I know I’ve mentioned this before, but I think it’s been a while. From about 1994 through about early 2000 or so, I really, really, really wanted to be an astronaut. The impetus was all the Apollo 11 talk on its 25th anniversary and the desire was fed by Apollo 13, both the book and movie. I did a research paper on the Challenger disaster. I went to Space Camp (it was not much like the movie of the same name). I saved ever Newsweek article written about NASA during that time. I studied my options. Declared that I would attend college — likely Purdue or Mississippi State — to study aeronautical engineering. Then took Advanced Placement Calculus and Physics and gave up on the dream in the most spectacular of fashions my senior year of high school. It was (probably) the right thing to do.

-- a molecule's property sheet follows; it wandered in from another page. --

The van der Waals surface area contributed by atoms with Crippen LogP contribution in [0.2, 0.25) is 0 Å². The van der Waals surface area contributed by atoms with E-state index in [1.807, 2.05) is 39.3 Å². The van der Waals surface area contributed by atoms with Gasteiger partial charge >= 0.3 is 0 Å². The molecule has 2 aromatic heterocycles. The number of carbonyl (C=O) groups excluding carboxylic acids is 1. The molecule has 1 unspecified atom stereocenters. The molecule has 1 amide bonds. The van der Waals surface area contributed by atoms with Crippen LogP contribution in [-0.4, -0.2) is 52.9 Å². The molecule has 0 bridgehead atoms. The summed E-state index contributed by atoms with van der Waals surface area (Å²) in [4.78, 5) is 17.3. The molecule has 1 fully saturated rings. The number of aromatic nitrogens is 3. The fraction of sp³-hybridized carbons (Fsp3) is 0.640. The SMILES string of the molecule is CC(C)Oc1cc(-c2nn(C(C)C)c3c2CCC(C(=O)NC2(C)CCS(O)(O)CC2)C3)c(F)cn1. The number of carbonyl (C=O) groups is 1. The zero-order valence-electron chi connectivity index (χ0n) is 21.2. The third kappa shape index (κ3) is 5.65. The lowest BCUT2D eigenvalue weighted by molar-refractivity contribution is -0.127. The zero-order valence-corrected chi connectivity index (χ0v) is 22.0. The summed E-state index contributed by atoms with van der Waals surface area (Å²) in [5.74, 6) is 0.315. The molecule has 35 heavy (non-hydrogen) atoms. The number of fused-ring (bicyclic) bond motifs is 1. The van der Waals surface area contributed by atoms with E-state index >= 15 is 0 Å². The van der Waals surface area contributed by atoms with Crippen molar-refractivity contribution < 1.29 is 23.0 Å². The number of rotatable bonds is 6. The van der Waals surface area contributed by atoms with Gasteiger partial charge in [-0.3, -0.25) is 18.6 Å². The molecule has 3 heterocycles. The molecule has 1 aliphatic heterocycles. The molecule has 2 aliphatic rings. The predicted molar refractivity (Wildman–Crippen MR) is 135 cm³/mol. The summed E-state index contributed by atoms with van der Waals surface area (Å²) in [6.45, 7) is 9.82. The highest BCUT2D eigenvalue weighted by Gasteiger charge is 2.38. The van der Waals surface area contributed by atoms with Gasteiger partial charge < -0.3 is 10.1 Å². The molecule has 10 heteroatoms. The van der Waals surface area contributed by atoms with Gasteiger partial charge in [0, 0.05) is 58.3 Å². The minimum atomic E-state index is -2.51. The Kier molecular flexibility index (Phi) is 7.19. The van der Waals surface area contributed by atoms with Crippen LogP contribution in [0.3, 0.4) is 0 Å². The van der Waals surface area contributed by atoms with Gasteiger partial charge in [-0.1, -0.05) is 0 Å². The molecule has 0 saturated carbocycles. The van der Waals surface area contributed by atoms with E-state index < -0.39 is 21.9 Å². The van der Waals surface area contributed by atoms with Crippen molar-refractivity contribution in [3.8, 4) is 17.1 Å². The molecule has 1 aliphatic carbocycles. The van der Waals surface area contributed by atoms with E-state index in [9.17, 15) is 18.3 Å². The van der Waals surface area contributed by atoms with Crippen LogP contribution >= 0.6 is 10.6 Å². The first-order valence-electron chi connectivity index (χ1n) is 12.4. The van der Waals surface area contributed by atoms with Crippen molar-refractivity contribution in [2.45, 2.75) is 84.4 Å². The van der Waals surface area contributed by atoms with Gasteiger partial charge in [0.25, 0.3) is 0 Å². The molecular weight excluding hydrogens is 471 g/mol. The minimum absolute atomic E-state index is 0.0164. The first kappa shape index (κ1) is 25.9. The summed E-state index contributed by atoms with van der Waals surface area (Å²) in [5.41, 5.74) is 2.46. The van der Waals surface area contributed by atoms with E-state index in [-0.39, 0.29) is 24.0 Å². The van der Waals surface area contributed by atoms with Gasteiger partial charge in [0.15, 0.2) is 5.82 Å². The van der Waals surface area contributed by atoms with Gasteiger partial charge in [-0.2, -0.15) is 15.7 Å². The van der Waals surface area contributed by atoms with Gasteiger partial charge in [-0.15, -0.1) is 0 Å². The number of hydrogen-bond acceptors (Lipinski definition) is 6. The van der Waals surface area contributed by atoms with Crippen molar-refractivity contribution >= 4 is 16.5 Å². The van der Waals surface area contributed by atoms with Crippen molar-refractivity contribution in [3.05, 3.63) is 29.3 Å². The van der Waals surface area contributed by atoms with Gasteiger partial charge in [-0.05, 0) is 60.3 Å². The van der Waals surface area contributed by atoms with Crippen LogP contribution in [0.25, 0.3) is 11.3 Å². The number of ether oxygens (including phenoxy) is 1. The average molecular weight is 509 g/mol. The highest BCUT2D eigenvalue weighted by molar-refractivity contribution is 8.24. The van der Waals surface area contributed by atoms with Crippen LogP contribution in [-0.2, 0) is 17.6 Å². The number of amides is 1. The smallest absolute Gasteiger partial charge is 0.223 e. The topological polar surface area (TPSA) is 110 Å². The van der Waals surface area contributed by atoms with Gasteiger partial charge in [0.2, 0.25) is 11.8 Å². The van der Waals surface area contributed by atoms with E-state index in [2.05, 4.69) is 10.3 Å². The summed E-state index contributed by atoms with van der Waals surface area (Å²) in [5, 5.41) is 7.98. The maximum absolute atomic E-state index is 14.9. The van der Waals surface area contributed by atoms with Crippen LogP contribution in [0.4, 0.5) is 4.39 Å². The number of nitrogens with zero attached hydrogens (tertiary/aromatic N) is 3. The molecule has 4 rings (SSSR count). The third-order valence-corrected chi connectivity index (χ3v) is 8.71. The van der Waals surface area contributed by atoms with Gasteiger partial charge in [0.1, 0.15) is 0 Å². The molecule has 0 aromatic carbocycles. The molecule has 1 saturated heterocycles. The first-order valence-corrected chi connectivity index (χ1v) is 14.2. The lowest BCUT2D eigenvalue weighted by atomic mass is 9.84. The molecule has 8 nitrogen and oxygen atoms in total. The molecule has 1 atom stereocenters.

Still, I’m entranced by the occasional news report on space exploration, and there have been plenty lately with the end of the space shuttle program drawing nearer. David Pogue, the NY Times’ technology writer who has a slight theater background, does a great job of wrapping complex stories and issues into easily digested bites, and had a great piece a few Sundays ago on CBS Sunday Morning on the shuttle program. It’s a really, really good piece, and you can watch it here.
I really appreciate the moment in the piece when NASA Administrator Charles Bolden becomes emotional. I have felt that way about space exploration too, and I hope as he does that we will soon see the day where humans go beyond Earth’s orbit again. Those are the missions that have always held my fancy, and I want one to happen during my own lifetime.